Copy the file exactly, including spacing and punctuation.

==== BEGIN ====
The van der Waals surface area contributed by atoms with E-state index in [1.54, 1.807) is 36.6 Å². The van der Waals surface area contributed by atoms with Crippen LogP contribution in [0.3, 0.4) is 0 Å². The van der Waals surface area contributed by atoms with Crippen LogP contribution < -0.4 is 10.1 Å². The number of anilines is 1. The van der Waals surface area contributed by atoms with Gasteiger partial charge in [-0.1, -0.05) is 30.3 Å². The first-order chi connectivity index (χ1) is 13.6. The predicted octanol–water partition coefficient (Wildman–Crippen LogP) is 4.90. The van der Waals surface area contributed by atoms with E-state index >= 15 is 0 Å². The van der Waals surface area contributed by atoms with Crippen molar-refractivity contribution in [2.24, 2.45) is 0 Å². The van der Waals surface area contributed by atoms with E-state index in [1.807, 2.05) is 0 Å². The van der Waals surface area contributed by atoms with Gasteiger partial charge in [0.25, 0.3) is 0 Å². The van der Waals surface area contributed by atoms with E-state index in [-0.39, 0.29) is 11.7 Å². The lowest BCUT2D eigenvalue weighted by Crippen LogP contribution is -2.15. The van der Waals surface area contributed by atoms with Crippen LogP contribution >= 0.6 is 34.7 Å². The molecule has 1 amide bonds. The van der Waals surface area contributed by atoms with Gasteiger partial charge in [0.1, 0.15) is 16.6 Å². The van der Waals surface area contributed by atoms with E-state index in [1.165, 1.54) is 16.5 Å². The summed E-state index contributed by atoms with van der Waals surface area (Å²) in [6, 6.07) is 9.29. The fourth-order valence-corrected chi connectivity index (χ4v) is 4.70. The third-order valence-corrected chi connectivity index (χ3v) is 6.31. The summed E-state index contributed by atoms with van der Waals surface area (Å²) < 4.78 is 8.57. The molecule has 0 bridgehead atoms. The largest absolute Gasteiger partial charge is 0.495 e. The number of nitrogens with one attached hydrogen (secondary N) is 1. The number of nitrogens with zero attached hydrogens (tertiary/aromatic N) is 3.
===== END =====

The van der Waals surface area contributed by atoms with E-state index in [1.54, 1.807) is 36.6 Å². The van der Waals surface area contributed by atoms with Crippen LogP contribution in [0.3, 0.4) is 0 Å². The van der Waals surface area contributed by atoms with Crippen LogP contribution < -0.4 is 10.1 Å². The number of anilines is 1. The van der Waals surface area contributed by atoms with Gasteiger partial charge in [-0.1, -0.05) is 30.3 Å². The first-order chi connectivity index (χ1) is 13.6. The predicted octanol–water partition coefficient (Wildman–Crippen LogP) is 4.90. The van der Waals surface area contributed by atoms with E-state index >= 15 is 0 Å². The van der Waals surface area contributed by atoms with Crippen molar-refractivity contribution in [2.24, 2.45) is 0 Å². The van der Waals surface area contributed by atoms with E-state index in [1.807, 2.05) is 0 Å². The van der Waals surface area contributed by atoms with Gasteiger partial charge in [0.25, 0.3) is 0 Å². The van der Waals surface area contributed by atoms with E-state index in [-0.39, 0.29) is 11.7 Å². The lowest BCUT2D eigenvalue weighted by Crippen LogP contribution is -2.15. The van der Waals surface area contributed by atoms with Crippen LogP contribution >= 0.6 is 34.7 Å². The molecule has 1 amide bonds. The van der Waals surface area contributed by atoms with Gasteiger partial charge in [0.1, 0.15) is 16.6 Å². The van der Waals surface area contributed by atoms with E-state index in [1.165, 1.54) is 16.5 Å². The summed E-state index contributed by atoms with van der Waals surface area (Å²) in [6, 6.07) is 9.29. The fourth-order valence-corrected chi connectivity index (χ4v) is 4.70. The third-order valence-corrected chi connectivity index (χ3v) is 6.31. The summed E-state index contributed by atoms with van der Waals surface area (Å²) < 4.78 is 8.57. The molecule has 0 bridgehead atoms. The largest absolute Gasteiger partial charge is 0.495 e. The number of nitrogens with one attached hydrogen (secondary N) is 1. The number of nitrogens with zero attached hydrogens (tertiary/aromatic N) is 3.